American Opportunity Tax Credit (AOTC) – The AOTC provides a credit of up to $2,500 per year per eligible student. Generally, tax credits are non-refundable, meaning they can only be used to offset any tax liability the taxpayer may have for the year. However, up to 40% of the AOTC is refundable, even when the taxpayer has no tax liability. Thus, it can result in a refund of as much as $1,000 (40% of $2,500).
The credit is for 100% of the first $2,000 of tuition and related expenses and 25% of the next $2,000 of qualifying expenses. However, the AOTC is only allowed for four years of post-secondary education. It is also determined on a per student basis and phases out for higher-income taxpayers. The student must be enrolled at least half-time in a program leading to a degree, certificate, or other recognized educational credential for at least one academic period beginning in the tax year of the credit.
Lifetime Learning Credit (LLC) ‒ The LLC is a non-refundable credit worth up to $2,000 per year, and there is no limit on the number of years that the LLC can be claimed. Unlike the AOTC, there is no “half-time student” requirement, and single courses can qualify. The credit is 20% of the cost of tuition and related expenses. However, while the AOTC is determined on a per student basis, the LLC is based upon the tax family’s qualified education expenses for the year. Where a student qualifies for the more beneficial AOTC, that student’s expenses cannot be used for the LLC.
There are additional requirements that apply to both credits:
- Qualified expenses ‒ Qualified expenses include the costs you pay for tuition, fees, and other related expenses for an eligible student to enroll at or attend an eligible educational institution.
- Eligible educational institutions ‒ Eligible institutions generally include any accredited public, nonprofit, or proprietary post-secondary institution eligible to participate in the student aid programs administered by the Department of Education. This includes most colleges and universities. Vocational schools or other post-secondary schools may also qualify. If you aren’t sure if the student’s school is eligible, ask the school if it is an eligible educational institution.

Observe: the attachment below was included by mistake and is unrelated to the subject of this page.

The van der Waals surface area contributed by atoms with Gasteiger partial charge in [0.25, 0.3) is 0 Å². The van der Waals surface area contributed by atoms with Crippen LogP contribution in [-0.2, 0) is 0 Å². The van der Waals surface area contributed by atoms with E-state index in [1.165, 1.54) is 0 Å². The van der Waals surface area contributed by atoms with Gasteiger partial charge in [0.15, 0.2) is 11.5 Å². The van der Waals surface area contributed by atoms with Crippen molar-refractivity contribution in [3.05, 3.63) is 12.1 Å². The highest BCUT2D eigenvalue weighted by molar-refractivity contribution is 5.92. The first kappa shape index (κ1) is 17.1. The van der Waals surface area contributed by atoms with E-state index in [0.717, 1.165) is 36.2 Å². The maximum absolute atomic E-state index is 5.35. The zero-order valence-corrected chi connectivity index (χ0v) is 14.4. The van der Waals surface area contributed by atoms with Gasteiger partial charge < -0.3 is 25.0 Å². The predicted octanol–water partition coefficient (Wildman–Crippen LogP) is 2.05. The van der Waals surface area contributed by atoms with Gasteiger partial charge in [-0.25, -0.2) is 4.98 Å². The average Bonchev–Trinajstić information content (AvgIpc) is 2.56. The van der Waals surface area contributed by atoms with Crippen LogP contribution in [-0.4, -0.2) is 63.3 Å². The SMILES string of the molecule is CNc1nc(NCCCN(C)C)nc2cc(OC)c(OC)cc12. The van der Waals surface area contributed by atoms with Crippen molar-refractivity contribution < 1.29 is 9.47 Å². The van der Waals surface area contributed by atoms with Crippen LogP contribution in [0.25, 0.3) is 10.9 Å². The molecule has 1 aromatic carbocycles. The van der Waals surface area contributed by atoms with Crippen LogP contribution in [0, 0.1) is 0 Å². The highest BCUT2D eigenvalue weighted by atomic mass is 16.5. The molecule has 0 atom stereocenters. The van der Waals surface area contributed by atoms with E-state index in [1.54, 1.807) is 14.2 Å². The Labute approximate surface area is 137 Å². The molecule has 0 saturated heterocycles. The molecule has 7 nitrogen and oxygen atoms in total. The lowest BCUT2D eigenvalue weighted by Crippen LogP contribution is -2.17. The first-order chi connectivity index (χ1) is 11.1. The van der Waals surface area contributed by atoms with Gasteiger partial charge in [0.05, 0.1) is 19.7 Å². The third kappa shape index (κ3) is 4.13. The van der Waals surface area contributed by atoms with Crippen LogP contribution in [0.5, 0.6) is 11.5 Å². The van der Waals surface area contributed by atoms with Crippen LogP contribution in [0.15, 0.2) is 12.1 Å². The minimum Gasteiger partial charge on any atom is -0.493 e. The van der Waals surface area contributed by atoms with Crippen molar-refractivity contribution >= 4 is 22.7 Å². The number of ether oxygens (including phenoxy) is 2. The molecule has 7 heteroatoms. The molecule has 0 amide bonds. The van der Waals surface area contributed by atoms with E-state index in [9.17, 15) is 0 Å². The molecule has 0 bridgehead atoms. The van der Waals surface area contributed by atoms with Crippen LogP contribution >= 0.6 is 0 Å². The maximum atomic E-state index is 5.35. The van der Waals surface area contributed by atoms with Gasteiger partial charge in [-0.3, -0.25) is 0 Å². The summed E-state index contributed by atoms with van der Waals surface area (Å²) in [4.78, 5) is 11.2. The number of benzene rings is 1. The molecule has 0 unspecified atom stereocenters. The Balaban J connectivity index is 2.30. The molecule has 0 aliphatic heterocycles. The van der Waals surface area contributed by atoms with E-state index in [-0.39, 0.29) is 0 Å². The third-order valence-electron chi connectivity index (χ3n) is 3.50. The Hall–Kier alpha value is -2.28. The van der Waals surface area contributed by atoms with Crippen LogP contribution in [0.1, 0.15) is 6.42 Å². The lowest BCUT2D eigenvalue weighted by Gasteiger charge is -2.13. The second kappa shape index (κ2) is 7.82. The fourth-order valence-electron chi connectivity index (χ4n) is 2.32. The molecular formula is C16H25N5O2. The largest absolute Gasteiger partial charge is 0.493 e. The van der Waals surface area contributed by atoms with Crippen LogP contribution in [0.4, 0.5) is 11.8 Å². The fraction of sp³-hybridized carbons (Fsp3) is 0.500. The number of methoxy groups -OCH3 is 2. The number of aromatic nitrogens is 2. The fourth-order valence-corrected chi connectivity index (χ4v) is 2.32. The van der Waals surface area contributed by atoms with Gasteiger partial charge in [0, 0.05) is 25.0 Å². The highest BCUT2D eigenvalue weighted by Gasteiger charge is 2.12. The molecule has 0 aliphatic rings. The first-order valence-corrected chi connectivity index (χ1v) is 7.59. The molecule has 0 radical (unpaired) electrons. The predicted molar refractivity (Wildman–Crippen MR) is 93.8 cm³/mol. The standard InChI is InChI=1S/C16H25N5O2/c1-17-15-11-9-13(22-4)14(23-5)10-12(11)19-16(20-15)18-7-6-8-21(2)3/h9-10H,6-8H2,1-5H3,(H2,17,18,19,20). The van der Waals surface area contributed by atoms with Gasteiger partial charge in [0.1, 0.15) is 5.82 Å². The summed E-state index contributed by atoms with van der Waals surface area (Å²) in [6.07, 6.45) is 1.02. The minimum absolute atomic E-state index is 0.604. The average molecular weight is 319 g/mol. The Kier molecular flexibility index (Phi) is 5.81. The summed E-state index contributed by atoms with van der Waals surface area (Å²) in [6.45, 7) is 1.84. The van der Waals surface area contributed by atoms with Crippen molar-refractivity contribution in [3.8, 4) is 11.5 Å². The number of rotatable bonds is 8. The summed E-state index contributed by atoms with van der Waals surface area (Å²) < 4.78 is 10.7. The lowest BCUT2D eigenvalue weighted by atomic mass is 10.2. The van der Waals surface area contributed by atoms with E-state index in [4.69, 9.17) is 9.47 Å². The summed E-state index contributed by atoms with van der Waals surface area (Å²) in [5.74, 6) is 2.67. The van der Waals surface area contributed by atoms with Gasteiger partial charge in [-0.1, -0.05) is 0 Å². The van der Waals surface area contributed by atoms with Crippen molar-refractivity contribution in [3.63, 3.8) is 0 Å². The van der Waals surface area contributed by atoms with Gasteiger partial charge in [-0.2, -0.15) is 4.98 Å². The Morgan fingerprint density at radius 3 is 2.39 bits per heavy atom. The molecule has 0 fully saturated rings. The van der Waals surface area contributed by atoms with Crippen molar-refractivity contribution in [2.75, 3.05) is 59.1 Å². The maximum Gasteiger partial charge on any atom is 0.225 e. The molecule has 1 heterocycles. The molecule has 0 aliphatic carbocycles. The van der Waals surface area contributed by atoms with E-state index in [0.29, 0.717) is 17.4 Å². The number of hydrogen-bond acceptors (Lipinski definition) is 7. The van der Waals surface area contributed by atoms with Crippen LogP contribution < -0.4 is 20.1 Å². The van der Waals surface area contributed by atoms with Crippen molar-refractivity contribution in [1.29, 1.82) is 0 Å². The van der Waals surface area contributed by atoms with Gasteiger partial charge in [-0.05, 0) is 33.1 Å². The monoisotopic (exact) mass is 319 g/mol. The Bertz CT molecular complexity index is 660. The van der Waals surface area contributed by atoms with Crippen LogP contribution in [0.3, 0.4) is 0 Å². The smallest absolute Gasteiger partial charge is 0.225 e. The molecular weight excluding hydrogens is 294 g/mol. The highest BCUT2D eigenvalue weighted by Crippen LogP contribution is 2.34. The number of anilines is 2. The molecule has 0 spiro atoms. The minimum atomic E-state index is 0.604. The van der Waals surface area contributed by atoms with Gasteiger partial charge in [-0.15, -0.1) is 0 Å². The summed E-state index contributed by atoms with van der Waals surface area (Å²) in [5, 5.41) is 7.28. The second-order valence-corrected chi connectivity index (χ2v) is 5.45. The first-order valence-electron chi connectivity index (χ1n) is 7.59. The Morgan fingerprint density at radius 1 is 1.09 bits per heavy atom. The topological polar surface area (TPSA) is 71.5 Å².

- Form 1098-T ‒ In most cases, you (or the student) should receive Form 1098-T, Tuition Statement, from the school reporting the qualifying expenses to the IRS and to you. The amount shown on the form may be either (1) the amount you paid to the school for qualifying tuition and related expenses, or (2) the amount billed by the school for qualifying tuition and related expenses. Therefore, the amount shown on the form may be different from the amount eligible for the credit. Don’t forget that you can only claim an education credit for the qualifying tuition and related expenses that you paid in the tax year and not just the amount the school billed. There is a provision that allows the tuition for the first three months of the next year to be prepaid and deducted on the tax return for the year of payment. However, prepaid tuition cannot be deducted in the subsequent year.
There are other education tax benefits available as well, such as the education loan interest deduction and savings bond interest exclusion. If you are reading this article so you can plan for the future, there are also tax-advantage education savings plans available – the Coverdell and Sec 529 plans.
Interested in how the education credits or other tax benefits might apply to you? Give Dagley & Co., CPA a call at (202) 417-6640.
When it comes to saving for your children’s education, the tax code provides two primary advantages. We frequently get questions about the differences between the programs and about which program is best suited for a family’s particular needs.